While they each have different strengths and weaknesses, .308 and .270 Winchester cartridges are both proven performers. So, the question central to the 270 vs 308 debate remains: which one should you be hunting with?
I think the majority of hunters and shooters would agree that the .270 Winchester and .308 Winchester are outstanding hunting cartridges. Indeed, they’re both consistently among the most popular centerfire rifle cartridges used in the United States each year for good reason.
While each cartridge offers certain benefits to hunters, there is also a pretty big overlap in their capabilities. For those reasons, understanding their true strengths and weaknesses can be pretty confusing at times. The fact that the .270 and .308 each have very devoted fan clubs can also make it difficult to navigate the debate.
Don’t get discouraged though: in today’s blog post, I’m going to discuss the pros and cons of the 270 vs 308 so you can make an informed decision on which one is best for you.
Before we get started, I have an administrative note:
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270 vs 308: History
Like many other cartridges developed in the United States, the story of the .270 and .308 Winchester begins with the .30-06 Springfield.
The US Army began the search for a new rifle and cartridge after receiving a deadly demonstration of the capabilities of the revolutionary new Mauser rifle and 7mm Mauser cartridge in the hands of Spanish troops in Cuba during 1898. Those efforts bore fruit a few years later with the bolt action 1903 Springfield rifle chambered in the new .30-06 Springfield cartridge.
Using smokeless powder and a 150gr pointed bullet fired at a 2,700fps, the .30-06 Springfield was a gigantic improvement over other popular American cartridges used during that era like the .30-30 Winchester and the .45-70 Government.
Not surprisingly, the .30-06 Springfield was an almost instant success in the civilian market.
While many were satisfied with the .30-06 from the start, wildcatters also quickly started modifying the cartridge for more specialized tasks. Some gun designers necked up the .30-06 to develop bigger cartridges like the .35 Whelen and .400 Whelen.
However, the folks at Winchester went the opposite route and necked down the .30-06 to use .277″ instead of .308″ bullets. They formally released the resulting .270 Winchester cartridge in 1925 with the Winchester Model 54 rifle.
The original .270 Winchester load shot a 130 grain bullet at a velocity of 3,140 feet per second (2,846 ft-lbs of energy).
If you’d like to see how the .270 Winchester compares to its parent case in the .30-06, read the article below:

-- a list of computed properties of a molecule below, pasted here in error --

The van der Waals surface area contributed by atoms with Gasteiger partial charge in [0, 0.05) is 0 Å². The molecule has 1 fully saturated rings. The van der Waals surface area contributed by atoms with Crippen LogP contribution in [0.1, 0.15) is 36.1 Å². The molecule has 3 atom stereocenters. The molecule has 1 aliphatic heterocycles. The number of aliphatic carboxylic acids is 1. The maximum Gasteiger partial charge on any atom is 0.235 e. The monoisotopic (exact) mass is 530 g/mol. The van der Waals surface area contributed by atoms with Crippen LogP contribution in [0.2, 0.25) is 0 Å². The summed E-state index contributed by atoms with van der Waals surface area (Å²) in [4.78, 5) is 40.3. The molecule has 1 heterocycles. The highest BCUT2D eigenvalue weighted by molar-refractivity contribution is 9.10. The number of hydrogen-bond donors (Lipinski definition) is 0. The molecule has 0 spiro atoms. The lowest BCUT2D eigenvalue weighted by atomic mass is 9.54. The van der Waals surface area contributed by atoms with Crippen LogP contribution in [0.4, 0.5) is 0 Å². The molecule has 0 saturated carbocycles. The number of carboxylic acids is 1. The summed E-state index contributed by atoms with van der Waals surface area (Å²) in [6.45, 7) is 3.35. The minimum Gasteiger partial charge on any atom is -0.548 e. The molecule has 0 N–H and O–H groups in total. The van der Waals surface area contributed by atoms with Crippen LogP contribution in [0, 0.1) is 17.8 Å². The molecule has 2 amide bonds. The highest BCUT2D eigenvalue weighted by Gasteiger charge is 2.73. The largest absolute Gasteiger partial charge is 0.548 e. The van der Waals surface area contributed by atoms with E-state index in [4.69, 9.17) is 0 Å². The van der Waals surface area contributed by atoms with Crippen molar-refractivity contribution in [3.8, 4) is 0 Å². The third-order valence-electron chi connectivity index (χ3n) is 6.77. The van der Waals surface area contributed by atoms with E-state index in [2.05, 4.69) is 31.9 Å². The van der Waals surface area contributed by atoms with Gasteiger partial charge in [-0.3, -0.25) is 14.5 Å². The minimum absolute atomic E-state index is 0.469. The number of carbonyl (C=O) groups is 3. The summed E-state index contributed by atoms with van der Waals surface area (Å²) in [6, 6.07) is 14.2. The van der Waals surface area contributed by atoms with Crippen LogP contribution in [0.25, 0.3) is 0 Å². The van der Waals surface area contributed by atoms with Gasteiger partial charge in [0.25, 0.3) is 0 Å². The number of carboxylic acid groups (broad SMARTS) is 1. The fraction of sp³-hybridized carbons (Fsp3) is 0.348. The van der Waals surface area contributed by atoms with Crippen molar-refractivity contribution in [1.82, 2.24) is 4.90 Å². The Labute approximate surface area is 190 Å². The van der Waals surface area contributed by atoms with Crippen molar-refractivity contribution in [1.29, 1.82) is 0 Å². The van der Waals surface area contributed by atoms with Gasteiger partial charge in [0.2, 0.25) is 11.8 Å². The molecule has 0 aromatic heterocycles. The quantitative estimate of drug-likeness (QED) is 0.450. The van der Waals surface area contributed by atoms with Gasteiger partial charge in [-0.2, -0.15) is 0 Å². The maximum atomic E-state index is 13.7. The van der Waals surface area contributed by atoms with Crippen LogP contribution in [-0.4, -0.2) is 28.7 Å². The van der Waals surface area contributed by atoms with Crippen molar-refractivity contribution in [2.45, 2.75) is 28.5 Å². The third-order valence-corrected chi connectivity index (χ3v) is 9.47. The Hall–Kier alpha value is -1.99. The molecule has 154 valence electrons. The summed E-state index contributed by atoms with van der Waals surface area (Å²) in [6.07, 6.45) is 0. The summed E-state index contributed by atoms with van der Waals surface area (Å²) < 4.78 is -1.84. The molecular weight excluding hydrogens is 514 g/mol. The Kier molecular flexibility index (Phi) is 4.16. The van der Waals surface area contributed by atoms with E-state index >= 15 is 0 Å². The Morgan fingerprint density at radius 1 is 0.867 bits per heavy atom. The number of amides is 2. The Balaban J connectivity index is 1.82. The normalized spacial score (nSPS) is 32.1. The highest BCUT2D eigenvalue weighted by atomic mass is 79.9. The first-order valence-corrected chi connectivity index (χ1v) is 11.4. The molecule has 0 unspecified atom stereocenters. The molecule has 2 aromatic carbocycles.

While the .270 had a very high muzzle velocity compared to other popular cartridges of the day, it was not an instant commercial success. This was due to a number of reasons, one of which was the fact that the .270 Winchester fired unusual size bullets. Instead of .284″ bullets like the 7mm Mauser (and more recently developed cartridges like the 7mm-08, .280 Remington, .280 Ackley Improved, and 7mm Remington Magnum), the .270 Winchester used .277″ bullets which undoubtedly hampered adoption of the cartridge to a certain degree.
It’s unclear exactly why Winchester opted for .277″ instead of the much more popular .284″ bullets. Regardless of their reasons though, the design team at Winchester went with that bullet diameter and the rest is history. Interestingly enough, while the .270 Winchester eventually became a gigantic commercial success for the company, aside from the .270 Winchester Short Magnum (270 WSM), the .270 Weatherby Magnum, and the 6.8 Remington SPC, virtually no other mass produced cartridges use .277″ bullets.
Helped along by Jack O’Connor and the famous articles he wrote for Outdoor Life about the .270 over the years, the cartridge gradually caught on with the hunting community. Though some were reluctant to adopt the cartridge, many American hunters eventually came to appreciate the flat shooting characteristics of the round as well as the fact that it was so effective on thin skinned game. Within a few decades, the .270 Winchester was firmly entrenched as one of the most popular hunting cartridges used in the United States.
While the .30-06 performed very well during both world wars, the US Military again recognized the need for a new rifle and cartridge after World War II. Specifically, the military wanted a new rifle chambered in an intermediate cartridge, capable of automatic fire, and equipped with a detachable magazine.
If you’d like to learn more about the evolution of intermediate cartridges, read the article below.
After a very controversial selection process, the Army eventually settled on the M-14 rifle and the new 7.62x51mm NATO cartridge.